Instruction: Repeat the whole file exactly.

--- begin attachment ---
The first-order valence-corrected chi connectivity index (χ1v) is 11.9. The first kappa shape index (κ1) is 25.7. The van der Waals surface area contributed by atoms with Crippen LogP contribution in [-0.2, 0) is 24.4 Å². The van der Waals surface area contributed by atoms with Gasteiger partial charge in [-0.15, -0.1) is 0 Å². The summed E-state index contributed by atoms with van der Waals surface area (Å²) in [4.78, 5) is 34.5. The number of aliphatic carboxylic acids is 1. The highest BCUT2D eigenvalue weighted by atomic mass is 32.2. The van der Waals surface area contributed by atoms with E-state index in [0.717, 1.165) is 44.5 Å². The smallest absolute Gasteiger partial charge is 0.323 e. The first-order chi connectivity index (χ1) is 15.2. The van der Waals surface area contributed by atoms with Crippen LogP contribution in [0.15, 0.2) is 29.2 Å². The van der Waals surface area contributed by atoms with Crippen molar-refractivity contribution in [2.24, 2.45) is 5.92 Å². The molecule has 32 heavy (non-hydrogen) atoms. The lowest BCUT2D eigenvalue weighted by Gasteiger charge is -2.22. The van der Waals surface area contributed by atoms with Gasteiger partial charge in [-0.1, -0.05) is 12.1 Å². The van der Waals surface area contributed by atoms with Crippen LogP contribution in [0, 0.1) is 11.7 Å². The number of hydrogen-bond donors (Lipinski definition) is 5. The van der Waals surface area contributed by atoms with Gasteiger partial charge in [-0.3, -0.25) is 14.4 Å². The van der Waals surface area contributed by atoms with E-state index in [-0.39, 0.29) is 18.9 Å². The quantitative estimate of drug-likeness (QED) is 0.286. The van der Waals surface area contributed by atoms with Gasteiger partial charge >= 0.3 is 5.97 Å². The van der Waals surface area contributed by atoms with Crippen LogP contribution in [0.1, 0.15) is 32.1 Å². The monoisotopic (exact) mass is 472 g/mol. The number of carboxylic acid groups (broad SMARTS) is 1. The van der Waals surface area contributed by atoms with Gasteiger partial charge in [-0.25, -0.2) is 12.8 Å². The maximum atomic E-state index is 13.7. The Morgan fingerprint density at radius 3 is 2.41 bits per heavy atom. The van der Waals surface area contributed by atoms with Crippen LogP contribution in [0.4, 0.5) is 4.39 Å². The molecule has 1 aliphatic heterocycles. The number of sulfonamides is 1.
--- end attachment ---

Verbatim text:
The first-order valence-corrected chi connectivity index (χ1v) is 11.9. The first kappa shape index (κ1) is 25.7. The van der Waals surface area contributed by atoms with Crippen LogP contribution in [-0.2, 0) is 24.4 Å². The van der Waals surface area contributed by atoms with Gasteiger partial charge in [-0.15, -0.1) is 0 Å². The summed E-state index contributed by atoms with van der Waals surface area (Å²) in [4.78, 5) is 34.5. The number of aliphatic carboxylic acids is 1. The highest BCUT2D eigenvalue weighted by atomic mass is 32.2. The van der Waals surface area contributed by atoms with E-state index in [0.717, 1.165) is 44.5 Å². The smallest absolute Gasteiger partial charge is 0.323 e. The first-order chi connectivity index (χ1) is 15.2. The van der Waals surface area contributed by atoms with Crippen LogP contribution in [0.15, 0.2) is 29.2 Å². The van der Waals surface area contributed by atoms with Crippen molar-refractivity contribution in [2.24, 2.45) is 5.92 Å². The molecule has 32 heavy (non-hydrogen) atoms. The lowest BCUT2D eigenvalue weighted by Gasteiger charge is -2.22. The van der Waals surface area contributed by atoms with Gasteiger partial charge in [-0.1, -0.05) is 12.1 Å². The van der Waals surface area contributed by atoms with Crippen LogP contribution in [0, 0.1) is 11.7 Å². The number of hydrogen-bond donors (Lipinski definition) is 5. The van der Waals surface area contributed by atoms with Gasteiger partial charge in [-0.3, -0.25) is 14.4 Å². The van der Waals surface area contributed by atoms with E-state index in [-0.39, 0.29) is 18.9 Å². The quantitative estimate of drug-likeness (QED) is 0.286. The van der Waals surface area contributed by atoms with Gasteiger partial charge >= 0.3 is 5.97 Å². The van der Waals surface area contributed by atoms with Crippen LogP contribution in [0.1, 0.15) is 32.1 Å². The monoisotopic (exact) mass is 472 g/mol. The number of carboxylic acid groups (broad SMARTS) is 1. The van der Waals surface area contributed by atoms with Gasteiger partial charge in [-0.25, -0.2) is 12.8 Å². The maximum atomic E-state index is 13.7. The Morgan fingerprint density at radius 3 is 2.41 bits per heavy atom. The van der Waals surface area contributed by atoms with Crippen LogP contribution in [0.4, 0.5) is 4.39 Å². The molecule has 1 aliphatic heterocycles. The number of sulfonamides is 1.